• For patients > 80 years of age, most surgeons favor arthroplasty[43][38]. Total hip arthroplasty may reduce pain and functional limitation more than hemiarthroplasty. [44][41][44]

Extracapsular Fractures
Surgical stabilization is standard treatment, and non-operative measures are only considered for patients who are at very high surgical risk or who have a limited life expectancy. The goal of surgery is to achieve a stable fracture reduction and fixation, allowing early weight bearing and mobilization of the patient. Non-operative management is only considered for non-ambulatory patients with minimal pain and for medically unstable patients with a major un-correctable comorbid disease or terminal illness.[3]For displaced intertronchanteric fractures, operative management includes internal fixation with either a dynamic hip screw,[45]  or a cephalomedullary nail. [46] Dynamic hip screw is preferred because of decreased complication rate and reoperation rate.[47] [48]

Physical Therapy Management

In a study by Mangione et al, moderate to large improvements in physical performance and quality of life was found in patients who had a 10- week home-based progressive resistance exercise program[49] (Level of evidence: 1b) Also, among patients who had completed standard rehabilitation after hip fracture, the use of a home-based functionally oriented exercise program resulted in modest improvement in physical function at 6 months after randomization.[50] (Level of evidence: 1b)

The patient training begins the day after surgery from a sitting position, with abducted hip during transfer from bed to chair.[51] (Level of evidence: 5) On the second and third post-operative day the patient can start with walking between parallel bars, and later on, they can walk with a walker or a cane. A warming up on a stationary bicycle for 10 to 15 minutes is recommended.[52] (Level of evidence: 2a) Progressive weight-bearing as tolerated till full weight-bearing should start soon after surgery according to general physical status. When internal fixation is performed, partial weight-bearing is recommended for a period of 8–10 weeks (according to the radiological evaluation of fracture healing), and after 3 months full weight-bearing should be allowed. Range of motion exercises for the hip, knee and ankle. The patient can also begin strengthening exercises based on the surgeon's orders (typically six weeks post-op). Patients should also undergo balance and proprioceptive rehab and these abilities are quickly lost with inactivity.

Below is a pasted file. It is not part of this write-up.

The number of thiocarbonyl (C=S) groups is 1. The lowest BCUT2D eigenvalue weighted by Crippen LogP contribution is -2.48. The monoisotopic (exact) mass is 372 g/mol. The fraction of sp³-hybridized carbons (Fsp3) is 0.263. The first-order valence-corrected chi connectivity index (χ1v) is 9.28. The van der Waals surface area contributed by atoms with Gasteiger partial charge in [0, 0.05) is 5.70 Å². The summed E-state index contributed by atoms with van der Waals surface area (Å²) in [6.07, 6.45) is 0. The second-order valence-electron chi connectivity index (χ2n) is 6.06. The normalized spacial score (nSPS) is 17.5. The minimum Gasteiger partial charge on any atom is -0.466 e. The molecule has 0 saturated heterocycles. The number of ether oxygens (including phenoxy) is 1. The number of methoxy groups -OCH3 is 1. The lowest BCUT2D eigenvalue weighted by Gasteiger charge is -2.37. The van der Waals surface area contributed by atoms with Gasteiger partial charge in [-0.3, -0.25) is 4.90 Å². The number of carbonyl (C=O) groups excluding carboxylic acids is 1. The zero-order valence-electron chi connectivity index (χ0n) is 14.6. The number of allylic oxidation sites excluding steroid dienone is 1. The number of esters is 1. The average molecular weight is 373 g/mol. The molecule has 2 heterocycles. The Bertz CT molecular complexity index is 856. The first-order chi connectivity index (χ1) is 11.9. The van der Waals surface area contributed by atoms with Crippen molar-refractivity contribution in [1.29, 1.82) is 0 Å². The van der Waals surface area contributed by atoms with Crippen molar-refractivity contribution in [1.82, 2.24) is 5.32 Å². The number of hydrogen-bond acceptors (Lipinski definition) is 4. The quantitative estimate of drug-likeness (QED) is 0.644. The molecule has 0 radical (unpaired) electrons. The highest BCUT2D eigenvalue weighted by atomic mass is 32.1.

Prolonged bed rest can increase the risk of pressure sores, atelectasis, pneumonia, deconditioning, and thromboembolic complications. Weight-bearing immediately after hip fracture surgery is safe in most patients.[53] (Level of evidence: 2a). Complications following hip surgery involve blood clots, pneumonia, wound infections, and more, all of which can be reduced with activity[54] (Level of evidence: 2a)

Another key component of rehabilitation following hip fracture is education on its prevention. Home safety to prevent falls, regular moderate exercise can slow bone loss and maintain muscle strength, also improve balance and coordination.

There are some important rules postoperative:

  •  internal rotation from hip flexion is very stressful for the joint
  • impact activities should be avoided for six weeks postoperative
  • depending on the surgical procedure is unloaded or partially loaded mobilize postoperatively crucial to the joint
  • Avoid straight leg raise for 4 weeks postoperatively to not provoke irritation of the nerve
  • Cardiovascular training is important

Weight-bearing exercises are very important for mobility, balance, activities of daily living and quality of life[55][5](Level of evidence: 1a), examples: stepping in different directions, standing up and sitting down, tapping the foot and stepping onto and off a block.
Figure6.png
For patients who underwent a prosthetic replacement have to avoid for approximately 12 weeks:
  • Hip flexion greater than 70–90°
  • External rotation of the leg
  • Adduction of the leg past midline
  • Should not bend forward from the waist more than 90

Rehabilitation program components[56](Level of evidence: 1b):

  • Hip extension (theraband and manual exercise)
  • Heel raises onto toes (theraband and manual exercise)
  • Resisted rowing (double arm lifting) (theraband and manual exercise)
  • Standing diagonal reach (theraband and manual exercise)
  • Modified get up and go (theraband and manual exercise)
  • Overhead arm extensions (theraband and manual exercise)
  • Repeated chair stands (vest and manual exercise)
  • Lunges - forward and back (vest and manual exercise)
  • Stepping up and down step (vest, manual exercise and plyometric step)
  • Calf raises - both legs and one leg (manual exercise)

Clinical Bottom Line

The number of hip fractures worldwide will increase up to 7-21 million incidences each year in 2050.[57] Mortality associated with a hip fracture is about 5-10% after one month. One year after fracture, about a third of patients will have died, compared with an expected annual mortality of about 10% in this age group.[57]Thus, only a third of the deaths are directly attributable to the hip fracture itself, but patients and relatives often think that the fracture has played a crucial part in the final illness. More than 10% of survivors will be unable to return to their previous residence. Most of the remainder will have some residual pain or disability. Most people who sustain the injury require surgery followed by a period of rehabilitation.Treatment is generally surgical to replace or repair the broken bone. Some loss of function is to be expected in most patients.